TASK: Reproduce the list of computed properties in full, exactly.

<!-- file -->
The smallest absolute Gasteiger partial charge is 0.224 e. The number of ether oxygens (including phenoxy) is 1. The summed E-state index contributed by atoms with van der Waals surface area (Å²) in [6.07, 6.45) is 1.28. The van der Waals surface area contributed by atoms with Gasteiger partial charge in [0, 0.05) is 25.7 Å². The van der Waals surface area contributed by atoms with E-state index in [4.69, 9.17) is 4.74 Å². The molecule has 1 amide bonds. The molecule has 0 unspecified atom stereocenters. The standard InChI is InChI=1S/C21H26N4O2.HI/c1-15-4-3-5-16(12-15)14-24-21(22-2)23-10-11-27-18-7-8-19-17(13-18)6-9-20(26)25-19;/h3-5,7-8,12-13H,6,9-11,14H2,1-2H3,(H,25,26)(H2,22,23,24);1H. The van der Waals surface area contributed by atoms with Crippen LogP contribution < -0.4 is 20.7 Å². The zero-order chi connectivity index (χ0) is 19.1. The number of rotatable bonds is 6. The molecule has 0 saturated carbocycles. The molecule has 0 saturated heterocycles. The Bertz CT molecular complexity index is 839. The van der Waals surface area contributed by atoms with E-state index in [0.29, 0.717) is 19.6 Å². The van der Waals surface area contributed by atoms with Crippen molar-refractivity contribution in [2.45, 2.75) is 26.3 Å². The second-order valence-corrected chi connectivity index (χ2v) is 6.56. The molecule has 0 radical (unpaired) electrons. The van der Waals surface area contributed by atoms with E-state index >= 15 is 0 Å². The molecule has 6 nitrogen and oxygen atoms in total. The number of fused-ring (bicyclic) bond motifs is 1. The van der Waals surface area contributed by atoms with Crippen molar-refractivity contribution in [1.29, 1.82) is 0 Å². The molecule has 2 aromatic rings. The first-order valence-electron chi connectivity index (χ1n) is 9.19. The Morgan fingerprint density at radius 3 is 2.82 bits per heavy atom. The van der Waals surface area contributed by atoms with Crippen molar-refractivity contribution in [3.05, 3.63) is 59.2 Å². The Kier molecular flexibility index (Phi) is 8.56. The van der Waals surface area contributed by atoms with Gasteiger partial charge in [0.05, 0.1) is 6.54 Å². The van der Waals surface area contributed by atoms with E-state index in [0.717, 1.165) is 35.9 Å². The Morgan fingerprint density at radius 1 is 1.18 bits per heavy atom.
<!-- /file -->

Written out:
The smallest absolute Gasteiger partial charge is 0.224 e. The number of ether oxygens (including phenoxy) is 1. The summed E-state index contributed by atoms with van der Waals surface area (Å²) in [6.07, 6.45) is 1.28. The van der Waals surface area contributed by atoms with Gasteiger partial charge in [0, 0.05) is 25.7 Å². The van der Waals surface area contributed by atoms with E-state index in [4.69, 9.17) is 4.74 Å². The molecule has 1 amide bonds. The molecule has 0 unspecified atom stereocenters. The standard InChI is InChI=1S/C21H26N4O2.HI/c1-15-4-3-5-16(12-15)14-24-21(22-2)23-10-11-27-18-7-8-19-17(13-18)6-9-20(26)25-19;/h3-5,7-8,12-13H,6,9-11,14H2,1-2H3,(H,25,26)(H2,22,23,24);1H. The van der Waals surface area contributed by atoms with Crippen LogP contribution < -0.4 is 20.7 Å². The zero-order chi connectivity index (χ0) is 19.1. The number of rotatable bonds is 6. The molecule has 0 saturated carbocycles. The molecule has 0 saturated heterocycles. The Bertz CT molecular complexity index is 839. The van der Waals surface area contributed by atoms with E-state index in [0.29, 0.717) is 19.6 Å². The van der Waals surface area contributed by atoms with Crippen molar-refractivity contribution in [2.45, 2.75) is 26.3 Å². The second-order valence-corrected chi connectivity index (χ2v) is 6.56. The molecule has 0 radical (unpaired) electrons. The van der Waals surface area contributed by atoms with E-state index >= 15 is 0 Å². The molecule has 6 nitrogen and oxygen atoms in total. The number of fused-ring (bicyclic) bond motifs is 1. The van der Waals surface area contributed by atoms with Crippen molar-refractivity contribution in [1.29, 1.82) is 0 Å². The molecule has 2 aromatic rings. The first-order valence-electron chi connectivity index (χ1n) is 9.19. The Morgan fingerprint density at radius 3 is 2.82 bits per heavy atom. The van der Waals surface area contributed by atoms with Crippen molar-refractivity contribution in [3.05, 3.63) is 59.2 Å². The Kier molecular flexibility index (Phi) is 8.56. The van der Waals surface area contributed by atoms with Gasteiger partial charge in [0.05, 0.1) is 6.54 Å². The van der Waals surface area contributed by atoms with E-state index in [0.717, 1.165) is 35.9 Å². The Morgan fingerprint density at radius 1 is 1.18 bits per heavy atom.